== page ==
Commercial speech Summary

  • Last updated on November 11, 2022

Communication involving the sale of products or services to a consumer.

Beginning in the 1970’s the Supreme Court recognized that commercial speech was protected under the U.S. Constitution. Declaring that the First Amendment’s speech clause included commercial speech, the Court created a systematic approach to commercial speech cases and aggressively used it to overturn federal and state regulations.Speech, freedom of

The Court first recognized commercial speech as protected under the First Amendment in Bigelow v. Virginia[case]Bigelow v. Virginia[Bigelow v. Virginia] (1975). In Bigelow, the Court struck down a state ban on advertising for abortion services. The justices asserted that speech involving the marketplace deserved some protection under the First Amendment.

The Court extended its reasoning in Virginia State Board of Pharmacy v. Virginia Citizens Consumer Council[case]Virginia State Board of Pharmacy v. Virginia Citizens Consumer Council[Virginia State Board of Pharmacy v. Virginia Citizens Consumer Council] (1976). It struck down a state ban on advertising prescription drug prices. The justices reasoned that consumers had a constitutional right to receive information on products and that commercial speech provided a basis for the flow of information necessary for an open economy. Consumers had a strong interest in receiving correct information about products and services. That information would allow them to make economic decisions critical to their personal survival. The Court recognized that misleading or untruthful speech would not aid consumers and thus would not be covered under commercial speech protections.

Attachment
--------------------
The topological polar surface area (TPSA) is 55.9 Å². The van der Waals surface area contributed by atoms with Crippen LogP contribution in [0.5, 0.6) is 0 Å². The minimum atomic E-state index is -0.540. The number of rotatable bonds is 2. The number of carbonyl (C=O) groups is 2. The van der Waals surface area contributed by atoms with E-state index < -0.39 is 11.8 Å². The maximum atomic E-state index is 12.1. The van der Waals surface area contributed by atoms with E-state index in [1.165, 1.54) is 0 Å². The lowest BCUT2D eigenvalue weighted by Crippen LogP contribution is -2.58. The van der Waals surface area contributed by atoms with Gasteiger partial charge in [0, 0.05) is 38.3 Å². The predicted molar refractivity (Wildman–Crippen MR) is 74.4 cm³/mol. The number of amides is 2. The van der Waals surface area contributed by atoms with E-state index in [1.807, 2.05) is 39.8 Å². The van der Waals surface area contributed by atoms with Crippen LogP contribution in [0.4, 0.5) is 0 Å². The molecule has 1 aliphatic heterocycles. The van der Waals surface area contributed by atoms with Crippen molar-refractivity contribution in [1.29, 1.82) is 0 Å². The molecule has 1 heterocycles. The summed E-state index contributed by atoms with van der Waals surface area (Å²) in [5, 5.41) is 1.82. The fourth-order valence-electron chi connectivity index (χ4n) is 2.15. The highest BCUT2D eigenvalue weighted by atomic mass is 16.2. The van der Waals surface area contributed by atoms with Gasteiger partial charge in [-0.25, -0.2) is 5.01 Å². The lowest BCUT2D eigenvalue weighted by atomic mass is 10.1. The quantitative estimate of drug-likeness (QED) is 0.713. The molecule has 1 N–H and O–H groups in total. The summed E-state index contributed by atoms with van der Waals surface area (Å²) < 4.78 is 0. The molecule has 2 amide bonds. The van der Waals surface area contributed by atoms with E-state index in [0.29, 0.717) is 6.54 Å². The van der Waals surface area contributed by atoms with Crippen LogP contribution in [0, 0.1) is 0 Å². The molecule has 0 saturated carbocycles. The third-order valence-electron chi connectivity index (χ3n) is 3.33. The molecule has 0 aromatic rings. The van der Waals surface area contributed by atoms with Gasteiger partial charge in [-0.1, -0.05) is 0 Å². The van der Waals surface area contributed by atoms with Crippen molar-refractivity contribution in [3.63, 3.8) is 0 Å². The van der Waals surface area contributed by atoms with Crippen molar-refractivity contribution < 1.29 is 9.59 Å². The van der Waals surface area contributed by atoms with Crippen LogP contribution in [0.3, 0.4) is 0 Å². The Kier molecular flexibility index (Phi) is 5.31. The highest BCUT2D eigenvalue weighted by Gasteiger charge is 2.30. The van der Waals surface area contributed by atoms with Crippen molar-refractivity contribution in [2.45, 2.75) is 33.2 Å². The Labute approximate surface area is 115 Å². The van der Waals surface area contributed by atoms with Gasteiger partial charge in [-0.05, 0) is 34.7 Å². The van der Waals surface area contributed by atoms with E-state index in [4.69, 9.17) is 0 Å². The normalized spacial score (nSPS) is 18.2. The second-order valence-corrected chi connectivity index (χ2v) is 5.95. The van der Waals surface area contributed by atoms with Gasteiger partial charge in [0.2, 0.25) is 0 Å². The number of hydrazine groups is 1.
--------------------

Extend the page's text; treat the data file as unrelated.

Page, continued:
A Standard Test

The commercial speech doctrine remained undeveloped until 1980. Then in Central Hudson Gas and Electric Corp. v. Public Service Commission of New York[case]Central Hudson Gas and Electric Corp. v. Public Service Commission of New York[Central Hudson Gas and Electric Corp. v. Public Service Commission of New York], the Court developed a systematic approach to commercial speech cases. In Central Hudson, the Court struck down a ban on utility advertising as a violation of the utility’s commercial speech rights. In arriving at this conclusion, the justices used a four-part test. The Central Hudson test requires the justices to determine whether the advertising is misleading or involves an illegal product or service, whether there is a substantial governmental interest in regulating the speech, whether that substantial interest is advanced by the regulation, and whether less restrictive means exist. The justices in Central Hudson found that the state’s substantial interest in promoting energy efficiency was not advanced by the advertising ban.

With the development of the Central Hudson test, commercial speech was protected under intermediate scrutiny rather than strict scrutiny. Under strict scrutiny, the government must show a compelling interest for limiting speech rights and the law must be narrowly tailored to meet that interest. Intermediate scrutiny requires the government to show a substantial interest in regulating speech. Eventually, though, the test came closer to strict scrutiny.

Liquor and Gambling

After Central Hudson was decided, the justices began looking carefully at two areas of commercial speech restrictions, liquor advertisements and gambling. In Rubin v. Coors[case]Rubin v. Coors[Rubin v. Coors] (1995), the Court struck down a federal ban on displaying alcohol content on the packaging of certain high-alcohol-content beers. The justices dismissed the government’s contention that the ban was linked to limiting strength wars among beer producers and found that consumer information was restricted without advancing the government’s interest.